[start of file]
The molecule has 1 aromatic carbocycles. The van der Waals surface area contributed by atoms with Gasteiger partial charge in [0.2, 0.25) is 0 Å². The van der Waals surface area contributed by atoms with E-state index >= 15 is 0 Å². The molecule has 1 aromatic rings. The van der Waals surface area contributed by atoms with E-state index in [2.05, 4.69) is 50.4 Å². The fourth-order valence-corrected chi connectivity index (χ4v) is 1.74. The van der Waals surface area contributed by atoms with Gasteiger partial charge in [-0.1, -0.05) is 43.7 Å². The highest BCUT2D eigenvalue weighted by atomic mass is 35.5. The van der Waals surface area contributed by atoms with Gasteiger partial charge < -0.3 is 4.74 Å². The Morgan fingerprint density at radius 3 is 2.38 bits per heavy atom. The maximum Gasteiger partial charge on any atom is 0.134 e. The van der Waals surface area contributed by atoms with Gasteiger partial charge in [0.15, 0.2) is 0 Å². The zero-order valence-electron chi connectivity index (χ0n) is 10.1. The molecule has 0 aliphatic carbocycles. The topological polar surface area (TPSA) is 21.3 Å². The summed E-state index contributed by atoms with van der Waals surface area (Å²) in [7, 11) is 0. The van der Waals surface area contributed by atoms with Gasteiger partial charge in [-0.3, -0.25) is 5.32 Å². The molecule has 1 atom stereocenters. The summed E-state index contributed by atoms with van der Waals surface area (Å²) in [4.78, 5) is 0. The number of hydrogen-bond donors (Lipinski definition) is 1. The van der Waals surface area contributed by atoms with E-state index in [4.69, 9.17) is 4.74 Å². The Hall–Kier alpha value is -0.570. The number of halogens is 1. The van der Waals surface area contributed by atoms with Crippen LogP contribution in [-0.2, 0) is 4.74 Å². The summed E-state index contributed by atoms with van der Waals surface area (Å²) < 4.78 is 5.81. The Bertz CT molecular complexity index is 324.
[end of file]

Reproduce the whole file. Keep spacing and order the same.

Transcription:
The molecule has 1 aromatic carbocycles. The van der Waals surface area contributed by atoms with Gasteiger partial charge in [0.2, 0.25) is 0 Å². The van der Waals surface area contributed by atoms with E-state index >= 15 is 0 Å². The molecule has 1 aromatic rings. The van der Waals surface area contributed by atoms with E-state index in [2.05, 4.69) is 50.4 Å². The fourth-order valence-corrected chi connectivity index (χ4v) is 1.74. The van der Waals surface area contributed by atoms with Gasteiger partial charge in [-0.1, -0.05) is 43.7 Å². The highest BCUT2D eigenvalue weighted by atomic mass is 35.5. The van der Waals surface area contributed by atoms with Gasteiger partial charge < -0.3 is 4.74 Å². The Morgan fingerprint density at radius 3 is 2.38 bits per heavy atom. The maximum Gasteiger partial charge on any atom is 0.134 e. The van der Waals surface area contributed by atoms with Gasteiger partial charge in [0.15, 0.2) is 0 Å². The zero-order valence-electron chi connectivity index (χ0n) is 10.1. The molecule has 0 aliphatic carbocycles. The topological polar surface area (TPSA) is 21.3 Å². The summed E-state index contributed by atoms with van der Waals surface area (Å²) in [7, 11) is 0. The van der Waals surface area contributed by atoms with Gasteiger partial charge in [-0.3, -0.25) is 5.32 Å². The molecule has 1 atom stereocenters. The summed E-state index contributed by atoms with van der Waals surface area (Å²) in [4.78, 5) is 0. The number of hydrogen-bond donors (Lipinski definition) is 1. The van der Waals surface area contributed by atoms with E-state index in [4.69, 9.17) is 4.74 Å². The Hall–Kier alpha value is -0.570. The number of halogens is 1. The van der Waals surface area contributed by atoms with Crippen LogP contribution in [-0.2, 0) is 4.74 Å². The summed E-state index contributed by atoms with van der Waals surface area (Å²) < 4.78 is 5.81. The Bertz CT molecular complexity index is 324.